How to Add Flair to Your Site With Google Fonts
How to Add Flair to Your Site With Google Fonts

Back in the good ol’ days of web design, font options were extremely limited and very few were recognized by web browsers.

This led people to, for some unknown reason, default to using Comic Sans to stylize their text.

Thankfully, we have evolved since then and so have the fonts we can use in our web page designs.

While you can always rely on web safe fonts to spice up your site, Google has given us the option of choosing from hundreds of fonts to personalize our text and add flair to our blogs.

The beauty is, you only have to access the CSS code of your site via the WordPress Customizer in order to apply the fonts to your site.

Easy peasy!

Not All Fonts Are Made Equally

Choosing a font for your site can be as arduous as choosing a new wallpaper for your living room. Before settling on a font, you need to take into consideration the style and feel of your blog.

Fonts come in all shapes and sizes, but can easily be separated into 5 categories:

  • Serif
  • Sans Serif
  • Display
  • Monospace
  • Handwriting

Or so Google Fonts organizes them. I would suggest heading over there and browsing these categories to get an idea of what the differences are. Otherwise, I’m going to explain them here.

Serif

A serif is a small line or stroke attached to the end of a larger stroke in a letter or symbol. Basically, it’s the little dooey that looks like it’s helping the font stand up.

Serifs were originally designed for old-school print yet most web developers are staying away from them and opting instead of the smoother look of sans serif fonts.

This is a serif font called Book Antiqua.

Sans Serif

By implication, we can assume that sans serif fonts don’t have that little dooey or stroke.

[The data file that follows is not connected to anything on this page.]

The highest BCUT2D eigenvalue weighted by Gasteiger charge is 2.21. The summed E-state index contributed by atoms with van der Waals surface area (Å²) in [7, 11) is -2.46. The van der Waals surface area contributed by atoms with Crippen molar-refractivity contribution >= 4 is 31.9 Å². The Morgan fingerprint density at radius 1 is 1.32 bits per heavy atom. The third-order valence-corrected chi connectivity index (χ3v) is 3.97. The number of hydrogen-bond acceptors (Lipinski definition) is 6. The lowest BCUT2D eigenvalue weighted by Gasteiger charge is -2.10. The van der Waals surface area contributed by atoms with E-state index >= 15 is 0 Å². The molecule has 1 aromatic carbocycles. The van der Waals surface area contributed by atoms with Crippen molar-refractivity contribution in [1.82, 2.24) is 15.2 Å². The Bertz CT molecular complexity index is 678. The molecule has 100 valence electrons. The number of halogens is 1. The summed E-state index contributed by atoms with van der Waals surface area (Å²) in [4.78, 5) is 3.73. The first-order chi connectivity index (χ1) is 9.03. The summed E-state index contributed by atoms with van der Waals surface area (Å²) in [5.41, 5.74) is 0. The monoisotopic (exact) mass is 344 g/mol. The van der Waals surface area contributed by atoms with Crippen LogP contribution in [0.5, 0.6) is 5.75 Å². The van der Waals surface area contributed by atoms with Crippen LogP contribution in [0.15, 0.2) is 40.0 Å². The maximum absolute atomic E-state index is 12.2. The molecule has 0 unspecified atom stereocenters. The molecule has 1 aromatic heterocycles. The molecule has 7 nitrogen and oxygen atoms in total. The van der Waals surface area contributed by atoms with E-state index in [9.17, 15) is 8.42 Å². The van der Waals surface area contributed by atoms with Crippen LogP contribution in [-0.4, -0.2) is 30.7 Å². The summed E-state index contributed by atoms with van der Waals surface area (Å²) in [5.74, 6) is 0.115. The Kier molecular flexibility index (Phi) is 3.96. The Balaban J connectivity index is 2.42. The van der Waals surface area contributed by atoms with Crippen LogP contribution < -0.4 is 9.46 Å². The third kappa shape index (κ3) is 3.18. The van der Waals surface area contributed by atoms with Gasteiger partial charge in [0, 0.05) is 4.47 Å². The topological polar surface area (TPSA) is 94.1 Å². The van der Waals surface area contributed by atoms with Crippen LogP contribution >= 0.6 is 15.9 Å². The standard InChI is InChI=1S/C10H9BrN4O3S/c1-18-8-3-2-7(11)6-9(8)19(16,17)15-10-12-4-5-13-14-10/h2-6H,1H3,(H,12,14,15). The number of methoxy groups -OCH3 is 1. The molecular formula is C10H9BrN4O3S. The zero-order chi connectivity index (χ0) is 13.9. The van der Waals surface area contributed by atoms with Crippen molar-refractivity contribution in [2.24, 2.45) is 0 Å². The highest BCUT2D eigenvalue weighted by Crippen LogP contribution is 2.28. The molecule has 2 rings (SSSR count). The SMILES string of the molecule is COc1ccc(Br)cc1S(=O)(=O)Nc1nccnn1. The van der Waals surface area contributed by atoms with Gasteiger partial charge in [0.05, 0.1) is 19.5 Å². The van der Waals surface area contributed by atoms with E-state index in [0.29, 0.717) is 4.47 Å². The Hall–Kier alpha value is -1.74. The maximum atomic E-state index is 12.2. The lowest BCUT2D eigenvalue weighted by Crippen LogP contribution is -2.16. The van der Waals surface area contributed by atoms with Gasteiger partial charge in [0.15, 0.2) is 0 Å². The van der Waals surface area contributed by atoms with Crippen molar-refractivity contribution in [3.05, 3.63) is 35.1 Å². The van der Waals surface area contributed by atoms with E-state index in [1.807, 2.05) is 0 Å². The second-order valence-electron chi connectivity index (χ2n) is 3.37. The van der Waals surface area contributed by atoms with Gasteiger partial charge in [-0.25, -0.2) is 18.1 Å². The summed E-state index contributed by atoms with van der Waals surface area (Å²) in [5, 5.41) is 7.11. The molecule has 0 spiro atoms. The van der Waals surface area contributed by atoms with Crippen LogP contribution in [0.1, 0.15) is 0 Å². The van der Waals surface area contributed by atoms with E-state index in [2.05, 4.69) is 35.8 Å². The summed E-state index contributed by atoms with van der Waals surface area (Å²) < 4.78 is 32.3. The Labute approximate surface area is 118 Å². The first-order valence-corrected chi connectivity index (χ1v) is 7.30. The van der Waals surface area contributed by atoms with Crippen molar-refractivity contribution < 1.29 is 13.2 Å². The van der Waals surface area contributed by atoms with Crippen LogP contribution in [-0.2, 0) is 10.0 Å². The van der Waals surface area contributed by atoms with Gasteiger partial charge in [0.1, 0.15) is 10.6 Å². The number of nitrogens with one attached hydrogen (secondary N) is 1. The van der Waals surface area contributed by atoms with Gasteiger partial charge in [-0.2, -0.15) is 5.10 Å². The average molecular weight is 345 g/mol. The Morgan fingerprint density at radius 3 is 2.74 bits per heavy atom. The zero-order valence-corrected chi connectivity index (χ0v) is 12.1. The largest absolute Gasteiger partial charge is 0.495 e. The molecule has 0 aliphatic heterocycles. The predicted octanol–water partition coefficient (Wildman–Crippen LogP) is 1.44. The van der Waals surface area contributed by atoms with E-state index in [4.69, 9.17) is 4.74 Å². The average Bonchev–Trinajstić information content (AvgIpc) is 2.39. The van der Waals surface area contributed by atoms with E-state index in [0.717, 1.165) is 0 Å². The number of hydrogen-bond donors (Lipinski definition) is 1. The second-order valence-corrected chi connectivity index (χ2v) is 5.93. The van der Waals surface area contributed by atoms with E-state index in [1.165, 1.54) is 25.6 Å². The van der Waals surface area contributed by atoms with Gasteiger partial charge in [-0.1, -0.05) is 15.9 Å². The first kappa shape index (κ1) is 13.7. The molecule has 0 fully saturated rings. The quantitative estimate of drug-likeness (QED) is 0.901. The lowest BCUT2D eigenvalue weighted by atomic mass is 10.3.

Sans serif fonts are more modern in appearance and give the text a higher readability factor.

This is a sans serif font called Tahoma.

Monospace

Monospace fonts are kind of cool, because they are designed so that each letter takes up the same amount of horizontal space, as opposed to other fonts where the spacing varies depending on the letter.

This is a monospace font called Courier New.

Notice how Courier New is also a serif font. Some fonts can have multiple characteristics and appear in more than one category.

Handwriting

Handwriting fonts are just as they seem – they appear to be handwritten. There are no web safe handwritten fonts since they vary greatly in design and have a more artistic and fluid look.

These fonts have a more informal, yet elegant, look and feel.

This is a handwriting font called Pacifico.

Readability

Choosing which font to use comes down to the readability of your text. Visitors to your site are more likely to read your content and spend more time on your site if the words are legible.

For obvious reasons, you probably shouldn’t choose a handwriting font for your article’s text. This style of font, however, can be used in an aesthetically pleasing way in your headings.

You may also want to consider mixing fonts for a more visually organized effect. For example, serif fonts can be used to make your headings look more formal while sans serif fonts are great for readable text.

Adding a Google Font to Your Site

Google Fonts is set up in a very user-friendly way.  You can type in sample text and adjust the size and color so you know exactly what the font is going to look like on your site.

Once you’ve decided which font, or fonts, you want to use on your site, just click the little red “+” beside the font name. This is going to save it in a little box at the bottom of the screen that says “# Family Selected”.

To remove a font, simply click the little “-” beside the font name.